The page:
Google to hire two Android developers to work with the kernel community
As reported by Computerworld (from the recent Linux Foundation Collaboration Summit 2010), Google plans to assign two developers to work on integrating enhancements developed for the Android Linux kernel into the official Linux development tree maintained by Linus Torvalds.
Android developer Arve Hjønnevåg has already taken a first step in this direction and sent a number of changes to the kernel development team for appraisal. Kernel developer Greg Kroah-Hartman notes that integrating these patches into the official Linux kernel should also make it possible to merge a number of drivers. Some kernel developers have criticised parts of the submitted code, and it will require at least one round of revision, but this is entirely normal and frequently occurs even with code from old hands.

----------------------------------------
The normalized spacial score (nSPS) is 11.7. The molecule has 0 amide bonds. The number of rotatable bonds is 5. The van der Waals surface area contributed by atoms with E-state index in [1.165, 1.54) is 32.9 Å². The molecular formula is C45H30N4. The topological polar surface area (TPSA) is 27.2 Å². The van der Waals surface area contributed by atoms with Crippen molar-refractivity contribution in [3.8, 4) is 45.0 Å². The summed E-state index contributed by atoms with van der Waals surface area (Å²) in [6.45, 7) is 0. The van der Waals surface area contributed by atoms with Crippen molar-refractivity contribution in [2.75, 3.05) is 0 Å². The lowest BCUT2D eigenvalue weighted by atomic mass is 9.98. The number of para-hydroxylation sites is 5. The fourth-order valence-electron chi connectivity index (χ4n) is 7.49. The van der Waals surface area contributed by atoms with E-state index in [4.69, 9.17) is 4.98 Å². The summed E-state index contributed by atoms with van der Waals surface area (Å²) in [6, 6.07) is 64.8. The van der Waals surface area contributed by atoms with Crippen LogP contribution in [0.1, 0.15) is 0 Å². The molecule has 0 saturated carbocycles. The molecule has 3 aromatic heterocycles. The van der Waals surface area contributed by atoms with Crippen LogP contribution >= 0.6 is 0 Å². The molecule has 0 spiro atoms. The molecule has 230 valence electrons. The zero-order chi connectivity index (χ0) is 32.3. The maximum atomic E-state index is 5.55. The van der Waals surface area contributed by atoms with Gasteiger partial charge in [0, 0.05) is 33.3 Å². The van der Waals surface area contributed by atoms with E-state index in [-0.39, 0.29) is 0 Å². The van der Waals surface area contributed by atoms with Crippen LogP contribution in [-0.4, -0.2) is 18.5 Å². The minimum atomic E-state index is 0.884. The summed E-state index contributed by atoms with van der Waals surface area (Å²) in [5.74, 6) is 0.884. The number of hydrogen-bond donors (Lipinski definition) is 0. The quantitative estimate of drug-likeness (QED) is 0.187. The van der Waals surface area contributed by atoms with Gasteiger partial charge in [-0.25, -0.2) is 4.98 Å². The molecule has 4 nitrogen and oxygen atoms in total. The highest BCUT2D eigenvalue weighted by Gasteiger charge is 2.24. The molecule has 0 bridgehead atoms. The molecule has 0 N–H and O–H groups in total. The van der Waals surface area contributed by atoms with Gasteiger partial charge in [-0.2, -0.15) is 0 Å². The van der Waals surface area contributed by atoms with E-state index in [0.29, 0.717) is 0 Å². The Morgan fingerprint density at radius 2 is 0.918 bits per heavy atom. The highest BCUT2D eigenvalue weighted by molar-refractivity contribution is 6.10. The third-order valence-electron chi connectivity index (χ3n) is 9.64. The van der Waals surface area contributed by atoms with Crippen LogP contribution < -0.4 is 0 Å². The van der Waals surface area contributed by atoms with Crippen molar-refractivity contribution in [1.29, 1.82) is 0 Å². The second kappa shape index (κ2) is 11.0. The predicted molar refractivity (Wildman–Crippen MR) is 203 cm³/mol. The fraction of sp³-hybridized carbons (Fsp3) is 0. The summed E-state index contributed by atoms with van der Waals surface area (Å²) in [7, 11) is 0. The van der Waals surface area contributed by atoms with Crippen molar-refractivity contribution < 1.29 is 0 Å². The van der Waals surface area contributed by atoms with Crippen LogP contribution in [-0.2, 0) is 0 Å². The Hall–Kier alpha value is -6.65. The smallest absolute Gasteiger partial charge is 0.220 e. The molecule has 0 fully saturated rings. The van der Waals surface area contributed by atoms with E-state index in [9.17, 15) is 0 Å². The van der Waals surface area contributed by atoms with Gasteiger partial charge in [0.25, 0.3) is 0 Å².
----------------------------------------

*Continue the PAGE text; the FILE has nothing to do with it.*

Some time ago, with only broad agreement from the Google developers, a number of Android drivers had been merged into the staging area in Linux kernel 2.6.29. Then, in a highly public fashion, these drivers were ejected from Linux 2.6.33 and a number of accusations were made of poor collaboration between Google and the kernel developers. Now the situation, which is even more complex when examined in detail, looks to be improving somewhat. Time will tell the extent to which this leads to genuine collaboration and alleviates or dispels the causes of the current criticism of Google. Greg Kroah-Hartman outlined the problem areas in a recent talk at the Embedded Linux Conference. LWN.net reproduces them in some detail in its article "ELC: Android and the community".